Back in March 2008 a big splash in affordable Hi Speed arrived with the Casio EX-F1 Semi Pro camera. It promised to finally deliver the frame rates that were the realm of cameras in the tens of thousands of dollars but for the not to shabby price of $999 US.
It was hyped like the most advanced camera ever available for the prosumer space regarding hi speed and it was, but as with all things to good to be true. It failed to capture the adoption of videographers looking for quality.
The EX-F1 offered:
- 1920 x 1080 (FHD, 60 fields per second)
- 1280 x 720 (HD, 30 fps)
Hi-Speed Movies (HS)
- 512 x 384 (300 fps, 30-300 fps)
- 432 x 192 (600 fps)
- 336 x 96 (1200 fps)
Pretty impressive… however, the hi speed resolutions were not even NTSC SD resolution. It looked like you scaled up old VHS video to regular DV or D1 material and passed a lawnmower on top in the process. Lines were skipped and compression was ruthless. In the end what could have been an impressive tool for video enthusiasts was relegated to YouTube fun video status and for scientific aficionados to quench their thirst for looking at hi speed experiments.
The postage stamp resolutions never really delivered to the hype and expectations. Nothing really compelling besides a few people having fun experiment ever materialized by the footage obtained. Science teachers had a ball showing students phenomena that could only be observed in hi-speed for the first time in the average classroom.
So what happened? What could have been the reason the camera was hyped to the extreme but delivered a useless for production set of resolutions?
It seems according to some rumors that the camera was capable of at least 640*480 resolution at 240fps but it was left out as to not upset hi speed vendors with competing products in the higher price echelon. We will probably never know but to this day it still remains as the best hi speed Casio consumer camera ever produced. So Much so that even in used form it covets over $2400 US in the market if you can find one!
Sample video from Casio EX-F1
Enter NAB 2013 and JVC with the Procision GC-PX100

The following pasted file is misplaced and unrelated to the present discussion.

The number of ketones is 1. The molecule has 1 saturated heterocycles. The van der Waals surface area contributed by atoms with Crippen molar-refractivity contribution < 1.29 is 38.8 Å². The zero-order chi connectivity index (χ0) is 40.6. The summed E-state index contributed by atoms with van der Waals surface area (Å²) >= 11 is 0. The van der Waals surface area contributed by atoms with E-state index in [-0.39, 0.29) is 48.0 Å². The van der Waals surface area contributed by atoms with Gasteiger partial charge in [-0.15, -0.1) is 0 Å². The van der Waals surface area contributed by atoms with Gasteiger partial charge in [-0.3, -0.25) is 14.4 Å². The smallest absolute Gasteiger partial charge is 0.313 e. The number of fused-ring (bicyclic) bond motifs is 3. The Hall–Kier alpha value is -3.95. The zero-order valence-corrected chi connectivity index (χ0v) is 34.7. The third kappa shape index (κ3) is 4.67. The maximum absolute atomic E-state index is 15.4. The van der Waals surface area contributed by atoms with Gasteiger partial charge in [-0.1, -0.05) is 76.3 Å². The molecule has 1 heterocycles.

January 2013 at NAB was the date of the JVC GC-PX100 announcement. The Specs were kept mostly secret until it was actually close to ship date. It touted specs of 600fps to capture sports and other speed related actions for review. Golfers, soccer, platform divers and runners could see their actions back in slow motion and analyze their performance on a budget. MSRP $999 Same as the Casio EX-F1.
When the specs finally landed we were left with these:
- MOV: 1920×1080/60p, 40Mbps (Video: 36Mbps, Audio: 4Mbps)
- MP4: 1920×1080/60p, 36Mbps / 1280×720/60p, 16Mbps
- iFrame: 1280×720/30p, 36Mbps
High Speed Video Recording with Super Slow Motion Playback:
- 120fps, 240fps and 300fps at 640 x 360 resolution
- 420fps and 600fps at 320 x 176 resolution
The HD video is not bad, it was actually some of the highest bit-rate video available at the time. However when it came to hi speed the resolution was still shy of plain old VGA 640*480 pixels. It skipped lines and the quality while not a total loss it was mushy and clearly unusable for any type of broadcast. Once more there are high frame rate cameras that over hype their features but at the time of delivering fail miserably on the resolution front.
Sample Video From the JVC PX100
The following image shows the resolution disadvantages of these cameras compared to broadcast needs from 4k to VGA.
One year later at NAB we have no contender in this arena. No big low cost hi-speed announcements. We have however the Nikon 1 v3, Panasonic GH4 and Edgertronic cameras making ripples on the hi-speed world. Search our archive for more info on these cameras
Camera Processing and Memory have grown to leaps and bounds over the last five years and consumer cameras like the Go Pro Hero 3+ already offer up to 240p in VGA modes and 120p 720 in HD.
The technology is here today to offer cameras that deliver 120p 1080 to the consumer like the Panasonic HC-W850 and HC-V750. Even when those resolutions are still more like slightly low quality 720p, so in a few years we should be able to have real broadcast resolutions in frame rates above 240p without much fuzz.
Camera manufacturers build gear for a mass market and not a specialist subset that wants a specific feature like hi-speed. Cameras have been marketed as such with the hype behind them but are not really serious tools for hi-speed. The processing and components are available to create a camera that is of quality in this area and a company could create a dent in the market with a feature that would surpass all of the cameras before.
In our view the trend to hi-speed frame rates will be inevitable as slow motion has become a must have feature for many consumers. The power of the YouTube and Facebook video cannot be understated. The iPhone, GoPros, point and shoot cameras all have the feature and it is being used. Lets see where the technology takes us by next year, we hope HD 720 240p will be adopted.
We however commend Casio and JVC for offering a glimpse to the consumer of a technology that is truly magical, we do hope they continue further in a more serious fashion with these endeavors.
Let us know in the comments section what you think the Hi Speed Consumer camera market will look like by 2015, we would like to know your views!